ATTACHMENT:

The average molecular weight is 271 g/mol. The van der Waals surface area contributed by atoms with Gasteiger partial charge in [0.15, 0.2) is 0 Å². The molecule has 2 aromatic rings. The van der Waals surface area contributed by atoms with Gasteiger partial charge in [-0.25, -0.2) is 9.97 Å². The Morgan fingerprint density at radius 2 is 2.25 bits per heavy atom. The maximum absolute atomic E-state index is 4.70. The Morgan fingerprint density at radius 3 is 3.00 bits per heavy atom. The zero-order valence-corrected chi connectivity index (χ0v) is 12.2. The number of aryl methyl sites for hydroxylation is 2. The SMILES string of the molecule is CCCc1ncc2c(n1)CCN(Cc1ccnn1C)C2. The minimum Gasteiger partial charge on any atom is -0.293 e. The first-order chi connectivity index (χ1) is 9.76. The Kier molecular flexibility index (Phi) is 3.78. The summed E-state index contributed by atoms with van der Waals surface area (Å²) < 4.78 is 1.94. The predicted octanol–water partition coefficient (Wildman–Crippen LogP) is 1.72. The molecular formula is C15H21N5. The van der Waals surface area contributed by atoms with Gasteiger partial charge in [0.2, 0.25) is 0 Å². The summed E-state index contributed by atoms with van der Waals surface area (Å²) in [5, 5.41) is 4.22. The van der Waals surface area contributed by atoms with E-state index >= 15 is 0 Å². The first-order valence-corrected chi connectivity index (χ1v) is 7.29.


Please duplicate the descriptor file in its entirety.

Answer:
The average molecular weight is 271 g/mol. The van der Waals surface area contributed by atoms with Gasteiger partial charge in [0.15, 0.2) is 0 Å². The molecule has 2 aromatic rings. The van der Waals surface area contributed by atoms with Gasteiger partial charge in [-0.25, -0.2) is 9.97 Å². The Morgan fingerprint density at radius 2 is 2.25 bits per heavy atom. The maximum absolute atomic E-state index is 4.70. The Morgan fingerprint density at radius 3 is 3.00 bits per heavy atom. The zero-order valence-corrected chi connectivity index (χ0v) is 12.2. The number of aryl methyl sites for hydroxylation is 2. The SMILES string of the molecule is CCCc1ncc2c(n1)CCN(Cc1ccnn1C)C2. The minimum Gasteiger partial charge on any atom is -0.293 e. The first-order chi connectivity index (χ1) is 9.76. The Kier molecular flexibility index (Phi) is 3.78. The summed E-state index contributed by atoms with van der Waals surface area (Å²) < 4.78 is 1.94. The predicted octanol–water partition coefficient (Wildman–Crippen LogP) is 1.72. The molecular formula is C15H21N5. The van der Waals surface area contributed by atoms with Gasteiger partial charge in [0.2, 0.25) is 0 Å². The summed E-state index contributed by atoms with van der Waals surface area (Å²) in [5, 5.41) is 4.22. The van der Waals surface area contributed by atoms with E-state index >= 15 is 0 Å². The first-order valence-corrected chi connectivity index (χ1v) is 7.29.